Thursday, October 1, 2009

To Market..To Market..Rice and Stones!!

To Market ...To Market.. Rice and Stones...Grocery Stores!

Today's blog will concern itself with food!  Without a car... life here is rather dependent on who will take us to town and when.  Most days, because the university is not up and running the semester yet, we hitch a ride with our neighbor.  Riding into town is an adventure in itself but it really starts once we arrive near the vegetable and fruit markets.
 The establishments base themselves inside an open well used building ...which once inside might remind you of an Indiana Jones' movie.  It is dark in some sections with narrow passages,  flies trying to settle on food and people with bags of rice, potatoes , beans and peanuts everywhere.  Once your eyes have adjusted to the darkness you can see small boys running around begging to carry your shopping bags for just a few shillings. The vendors are  polite and friendly which surprised me due to all the confusion elsewhere.  You can find almost anything here except meat.  Evidently a few years ago a rather nasty sickness happened here due to the selling of butchered  meat without keeping it cold. This stopped the practice of offerring meat by its feet and hanging it upside down for flies to land on! I really haven't cooked on my own yet so I'm not very sure where I will buy non-frozen meats but I know you can here in Dodoma. For now I am perfectly happy to buy frozen (hopefully without flies attached).

                                                                                                                     Going to Outdoor Market

While in the market my nieghbor advised me to buy a rice basket.  This came as a complete surprise to me for I seldom clean my rice when I am home.  But for some strange reason there are small white stones in the rice sold in the market.  I know this for a fact because David and  I have chopped down on a spoonfull of rice only to hear a large crunch!  You take the unwashed rice and shake it  aound in the flat rice basket.  I am assuming the little stones fall out then through the bottom..but some hold on for dear life and make it into cooked rice!! Oh My!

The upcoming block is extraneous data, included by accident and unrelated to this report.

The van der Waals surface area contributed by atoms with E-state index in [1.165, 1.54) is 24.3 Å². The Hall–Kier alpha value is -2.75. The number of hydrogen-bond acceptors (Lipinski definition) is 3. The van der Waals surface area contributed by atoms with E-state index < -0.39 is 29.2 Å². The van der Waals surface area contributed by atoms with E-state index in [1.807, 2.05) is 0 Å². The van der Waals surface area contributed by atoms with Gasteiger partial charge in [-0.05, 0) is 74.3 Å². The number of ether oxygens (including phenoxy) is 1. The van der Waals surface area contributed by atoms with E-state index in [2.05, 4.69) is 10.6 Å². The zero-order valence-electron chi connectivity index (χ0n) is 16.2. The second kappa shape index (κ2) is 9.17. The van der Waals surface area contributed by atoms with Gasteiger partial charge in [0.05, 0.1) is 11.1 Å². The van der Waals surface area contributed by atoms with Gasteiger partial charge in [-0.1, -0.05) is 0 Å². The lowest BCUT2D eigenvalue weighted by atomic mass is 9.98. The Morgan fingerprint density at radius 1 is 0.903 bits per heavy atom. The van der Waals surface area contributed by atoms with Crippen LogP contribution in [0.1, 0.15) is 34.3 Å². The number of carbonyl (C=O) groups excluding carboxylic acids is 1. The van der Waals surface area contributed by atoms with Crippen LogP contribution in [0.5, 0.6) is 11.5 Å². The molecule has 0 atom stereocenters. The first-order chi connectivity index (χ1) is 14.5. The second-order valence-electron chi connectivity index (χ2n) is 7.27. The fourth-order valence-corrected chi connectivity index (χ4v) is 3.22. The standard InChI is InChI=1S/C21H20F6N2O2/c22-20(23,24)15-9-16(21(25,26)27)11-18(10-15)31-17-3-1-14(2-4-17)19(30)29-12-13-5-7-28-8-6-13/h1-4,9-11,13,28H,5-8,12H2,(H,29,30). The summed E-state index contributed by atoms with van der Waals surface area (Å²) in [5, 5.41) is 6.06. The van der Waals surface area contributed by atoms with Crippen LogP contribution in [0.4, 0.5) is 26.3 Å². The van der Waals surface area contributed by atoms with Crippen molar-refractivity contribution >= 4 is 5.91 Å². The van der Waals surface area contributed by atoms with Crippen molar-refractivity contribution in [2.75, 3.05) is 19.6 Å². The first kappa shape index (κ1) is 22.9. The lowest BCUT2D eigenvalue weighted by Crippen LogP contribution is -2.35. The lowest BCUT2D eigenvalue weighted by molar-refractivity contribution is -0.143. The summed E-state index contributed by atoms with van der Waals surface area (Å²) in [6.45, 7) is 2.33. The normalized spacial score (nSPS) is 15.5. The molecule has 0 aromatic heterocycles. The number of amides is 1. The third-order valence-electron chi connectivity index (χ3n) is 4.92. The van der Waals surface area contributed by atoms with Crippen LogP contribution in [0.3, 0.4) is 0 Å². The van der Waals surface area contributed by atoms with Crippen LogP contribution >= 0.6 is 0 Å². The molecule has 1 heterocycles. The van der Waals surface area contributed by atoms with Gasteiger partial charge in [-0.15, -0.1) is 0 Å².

English speaking grocery owners are few and far between here in the city.  There is a new store outside of town on the way back to Dar es Salaam that is small but operates like a small supermarket.  It has prices on the items, stocked on well lighted shelves, and they even give you a itemized recipe at the end!! Most of the stores just add up the items without telling you what they cost and show you the total on paper or on a calculator.  Yes, no prices on your cans, cartons, eggs, drink cases, boxes of cereal (not much variety either in the types of items you can buy.)                                                                                                                                                           .
There has also been somewhat of a shortage here in  milk and soft drinks in all our stores for the past week or so.  We don't know just can't buy those items anywhere in town. David is going bonkers for diet drinks!! I can survive on tea or coffee but I must admit I am beginning to want milk for cereal and creamer.

Food here in general is good. Our host has a  housekeeper who cooks, well the same meal everyday and it is healthy but meat free.(rice, tomatoes, onions, beans, potatoes, cucumbers  green beans). Sometimes we go to Rose's Cafe,  an Indian resturant down town near Two Sisters' Grocery Store. She has excellent food and very cheap prices.  Rose serves the best tea and milk drink along with chicken or beef curry dishes.  Yes curry... but it is not spicey like in Boulder, Colorado..very good and fills you up.  After a rather exciting round of shopping in Dodoma, Rose's Cafe seems a little like being home (but first I close my eyes and tap my feet twice).